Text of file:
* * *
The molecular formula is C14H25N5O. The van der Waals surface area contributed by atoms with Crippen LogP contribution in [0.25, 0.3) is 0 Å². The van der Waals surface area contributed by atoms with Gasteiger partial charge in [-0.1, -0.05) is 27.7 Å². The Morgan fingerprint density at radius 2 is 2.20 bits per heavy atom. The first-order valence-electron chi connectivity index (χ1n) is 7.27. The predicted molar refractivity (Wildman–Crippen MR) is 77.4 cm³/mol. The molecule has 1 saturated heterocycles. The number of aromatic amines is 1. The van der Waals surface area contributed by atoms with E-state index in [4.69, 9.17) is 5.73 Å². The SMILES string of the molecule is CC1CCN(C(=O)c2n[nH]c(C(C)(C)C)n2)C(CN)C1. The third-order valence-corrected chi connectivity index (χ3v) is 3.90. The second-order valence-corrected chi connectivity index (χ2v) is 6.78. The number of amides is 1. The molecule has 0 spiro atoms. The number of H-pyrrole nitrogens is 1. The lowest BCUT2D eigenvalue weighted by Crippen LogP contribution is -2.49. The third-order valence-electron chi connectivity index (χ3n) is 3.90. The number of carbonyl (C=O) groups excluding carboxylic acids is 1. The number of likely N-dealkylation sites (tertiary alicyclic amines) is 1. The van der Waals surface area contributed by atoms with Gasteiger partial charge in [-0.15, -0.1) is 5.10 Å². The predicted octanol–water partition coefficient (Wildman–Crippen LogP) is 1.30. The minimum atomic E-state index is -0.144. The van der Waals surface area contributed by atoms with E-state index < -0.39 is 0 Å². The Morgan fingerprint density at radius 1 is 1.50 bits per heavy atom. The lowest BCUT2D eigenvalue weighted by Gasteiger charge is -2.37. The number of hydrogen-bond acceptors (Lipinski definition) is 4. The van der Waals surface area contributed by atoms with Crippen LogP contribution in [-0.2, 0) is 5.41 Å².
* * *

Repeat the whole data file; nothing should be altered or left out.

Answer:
The molecular formula is C14H25N5O. The van der Waals surface area contributed by atoms with Crippen LogP contribution in [0.25, 0.3) is 0 Å². The van der Waals surface area contributed by atoms with Gasteiger partial charge in [-0.1, -0.05) is 27.7 Å². The Morgan fingerprint density at radius 2 is 2.20 bits per heavy atom. The first-order valence-electron chi connectivity index (χ1n) is 7.27. The predicted molar refractivity (Wildman–Crippen MR) is 77.4 cm³/mol. The molecule has 1 saturated heterocycles. The number of aromatic amines is 1. The van der Waals surface area contributed by atoms with E-state index in [4.69, 9.17) is 5.73 Å². The SMILES string of the molecule is CC1CCN(C(=O)c2n[nH]c(C(C)(C)C)n2)C(CN)C1. The third-order valence-corrected chi connectivity index (χ3v) is 3.90. The second-order valence-corrected chi connectivity index (χ2v) is 6.78. The number of amides is 1. The molecule has 0 spiro atoms. The number of H-pyrrole nitrogens is 1. The lowest BCUT2D eigenvalue weighted by Crippen LogP contribution is -2.49. The third-order valence-electron chi connectivity index (χ3n) is 3.90. The number of carbonyl (C=O) groups excluding carboxylic acids is 1. The number of likely N-dealkylation sites (tertiary alicyclic amines) is 1. The van der Waals surface area contributed by atoms with Gasteiger partial charge in [-0.15, -0.1) is 5.10 Å². The predicted octanol–water partition coefficient (Wildman–Crippen LogP) is 1.30. The minimum atomic E-state index is -0.144. The van der Waals surface area contributed by atoms with E-state index < -0.39 is 0 Å². The Morgan fingerprint density at radius 1 is 1.50 bits per heavy atom. The lowest BCUT2D eigenvalue weighted by Gasteiger charge is -2.37. The number of hydrogen-bond acceptors (Lipinski definition) is 4. The van der Waals surface area contributed by atoms with Crippen LogP contribution in [-0.2, 0) is 5.41 Å².